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I know definition of limits, continuity and so on, and I know from calculus that every polynomial is continuous in its domain but I am thinking about it too much and having trouble understanding this clearly. For example polynomial P(x) is given by $$P(x)=a_nx^n+a_{n-1}x^{n-1}+\cdots + a_1 x+ a_0$$ then is it really is continuous at $x = 0$? I know that continuity at $x=a$ is defined by having right and left limits which exist and are equal to each other and to the value at $x=a$, but what if all the points to the left are less than $a$ and all the points to the right are greater than $a$? For clarification, suppose you have the function $$P(x)=x^3+5$$ In this case if we take limit from right side as $x$ approaches $0$ our result must be more than $5$ because it is always above $5$ when $x>0$, right? And the left limit will always be less than $5$, so why we can say that the limit exist at $x=0$? It's left and right limits are different by one. Thanks a lot guys.

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You're question is phrased in a very confusing way. Can you try to clean it up? – Alex Becker Dec 23 '11 at 8:36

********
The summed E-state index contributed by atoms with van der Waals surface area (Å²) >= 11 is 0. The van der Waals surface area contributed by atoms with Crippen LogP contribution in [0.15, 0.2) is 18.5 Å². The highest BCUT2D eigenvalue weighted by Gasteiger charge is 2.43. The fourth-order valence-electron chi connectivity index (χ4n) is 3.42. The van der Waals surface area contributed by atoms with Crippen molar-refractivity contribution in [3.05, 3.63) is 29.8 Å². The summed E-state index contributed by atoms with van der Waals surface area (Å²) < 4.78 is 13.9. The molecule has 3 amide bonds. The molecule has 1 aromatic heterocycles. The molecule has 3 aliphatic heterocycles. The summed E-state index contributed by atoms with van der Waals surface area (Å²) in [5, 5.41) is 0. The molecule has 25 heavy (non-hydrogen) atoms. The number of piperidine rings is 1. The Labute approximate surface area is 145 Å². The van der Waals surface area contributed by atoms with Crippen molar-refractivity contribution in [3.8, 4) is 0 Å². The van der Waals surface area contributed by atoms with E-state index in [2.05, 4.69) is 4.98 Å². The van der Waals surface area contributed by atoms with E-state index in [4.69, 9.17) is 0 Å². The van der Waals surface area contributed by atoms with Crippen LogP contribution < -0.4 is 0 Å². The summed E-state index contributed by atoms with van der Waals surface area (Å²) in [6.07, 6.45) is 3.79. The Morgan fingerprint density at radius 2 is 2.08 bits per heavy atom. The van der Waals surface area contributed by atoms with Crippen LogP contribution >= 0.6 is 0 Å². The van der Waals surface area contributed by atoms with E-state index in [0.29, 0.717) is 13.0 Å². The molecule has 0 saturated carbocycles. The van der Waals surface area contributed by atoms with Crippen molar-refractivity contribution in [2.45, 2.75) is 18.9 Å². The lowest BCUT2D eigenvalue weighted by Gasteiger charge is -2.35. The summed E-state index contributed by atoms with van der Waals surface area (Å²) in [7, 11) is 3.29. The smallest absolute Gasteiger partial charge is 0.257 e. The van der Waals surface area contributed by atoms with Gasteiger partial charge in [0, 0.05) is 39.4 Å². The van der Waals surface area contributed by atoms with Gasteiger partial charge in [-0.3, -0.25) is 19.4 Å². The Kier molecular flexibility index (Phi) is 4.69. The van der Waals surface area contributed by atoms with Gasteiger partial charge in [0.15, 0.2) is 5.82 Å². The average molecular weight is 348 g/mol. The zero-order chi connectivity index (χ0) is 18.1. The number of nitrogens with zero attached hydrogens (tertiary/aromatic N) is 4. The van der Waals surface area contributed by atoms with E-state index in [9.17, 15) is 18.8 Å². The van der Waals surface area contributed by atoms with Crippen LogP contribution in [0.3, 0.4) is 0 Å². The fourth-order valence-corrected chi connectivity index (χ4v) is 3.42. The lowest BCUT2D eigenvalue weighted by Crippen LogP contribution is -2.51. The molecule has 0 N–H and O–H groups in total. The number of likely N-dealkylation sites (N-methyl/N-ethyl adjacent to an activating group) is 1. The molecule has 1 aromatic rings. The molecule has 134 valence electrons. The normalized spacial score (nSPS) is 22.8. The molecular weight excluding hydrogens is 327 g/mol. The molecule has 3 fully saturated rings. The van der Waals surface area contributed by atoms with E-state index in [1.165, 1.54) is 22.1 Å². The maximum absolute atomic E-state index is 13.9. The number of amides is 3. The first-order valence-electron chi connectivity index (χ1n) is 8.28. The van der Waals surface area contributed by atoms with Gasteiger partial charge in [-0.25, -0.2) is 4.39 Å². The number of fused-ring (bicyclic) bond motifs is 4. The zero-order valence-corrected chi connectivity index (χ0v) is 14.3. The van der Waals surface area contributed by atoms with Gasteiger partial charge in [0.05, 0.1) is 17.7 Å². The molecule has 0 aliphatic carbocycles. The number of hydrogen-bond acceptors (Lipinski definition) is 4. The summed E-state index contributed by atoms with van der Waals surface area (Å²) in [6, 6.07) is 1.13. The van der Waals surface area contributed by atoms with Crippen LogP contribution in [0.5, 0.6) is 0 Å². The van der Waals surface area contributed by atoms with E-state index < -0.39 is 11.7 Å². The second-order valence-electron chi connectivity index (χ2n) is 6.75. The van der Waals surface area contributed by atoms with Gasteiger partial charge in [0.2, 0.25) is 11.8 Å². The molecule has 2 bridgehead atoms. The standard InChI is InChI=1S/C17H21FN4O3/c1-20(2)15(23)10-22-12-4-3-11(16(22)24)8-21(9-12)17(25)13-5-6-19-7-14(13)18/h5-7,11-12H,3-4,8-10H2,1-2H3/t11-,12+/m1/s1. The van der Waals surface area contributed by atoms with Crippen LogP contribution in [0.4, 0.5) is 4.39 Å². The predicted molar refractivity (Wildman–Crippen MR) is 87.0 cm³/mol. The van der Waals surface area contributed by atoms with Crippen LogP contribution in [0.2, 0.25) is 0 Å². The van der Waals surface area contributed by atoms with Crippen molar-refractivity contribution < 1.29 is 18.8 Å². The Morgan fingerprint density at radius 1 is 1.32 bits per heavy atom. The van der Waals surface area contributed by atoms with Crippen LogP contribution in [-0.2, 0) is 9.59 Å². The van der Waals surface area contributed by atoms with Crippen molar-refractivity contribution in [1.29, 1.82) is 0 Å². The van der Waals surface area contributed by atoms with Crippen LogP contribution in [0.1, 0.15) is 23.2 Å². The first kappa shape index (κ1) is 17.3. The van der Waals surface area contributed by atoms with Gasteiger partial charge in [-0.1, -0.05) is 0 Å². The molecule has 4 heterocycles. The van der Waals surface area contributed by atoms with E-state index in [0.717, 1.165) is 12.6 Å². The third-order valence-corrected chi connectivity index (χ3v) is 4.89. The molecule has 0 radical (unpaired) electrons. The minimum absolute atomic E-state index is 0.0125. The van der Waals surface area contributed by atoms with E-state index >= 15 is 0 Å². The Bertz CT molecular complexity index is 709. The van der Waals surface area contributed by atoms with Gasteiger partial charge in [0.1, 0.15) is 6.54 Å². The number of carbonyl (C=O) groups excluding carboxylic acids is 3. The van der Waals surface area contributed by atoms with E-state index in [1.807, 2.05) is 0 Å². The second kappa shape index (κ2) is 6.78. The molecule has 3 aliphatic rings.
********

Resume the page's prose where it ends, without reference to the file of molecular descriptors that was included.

@Alex it is a just basic question which i wanted to ask,i took zero because our polynomial is defined at zero(it's domain includes zero) – dato datuashvili Dec 23 '11 at 8:41
I tried my best to clean up your question to make it understandable. Is this what you were trying to ask? – Alex Becker Dec 23 '11 at 8:54
up vote 9 down vote accepted

Yes. A polynomial over the real numbers is continuous at all points, including 0. I think your confusion is stemming from the fact that even if $f(x) < c$ for all $x < 0$, we can still have $\lim\limits_{x^-\rightarrow 0}f(x) = c$. The reason this can be true, such as $\lim\limits_{x^-\rightarrow 0}(x^3+5) = 5$ in the example you gave, is that for the limit to be $5$ we don't need points higher and lower than $5$, but merely that the values $f(x)$ for $x$ in $(-\delta,0)$ are arbitrarily close to 5 for sufficiently small $\delta>0$. It is fine if these are all less than 5, so long as how much less than 5 they are gets arbitrarily small.

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yes it is thanks @Alex – dato datuashvili Dec 23 '11 at 9:01
sorry if my question was too big – dato datuashvili Dec 23 '11 at 9:02

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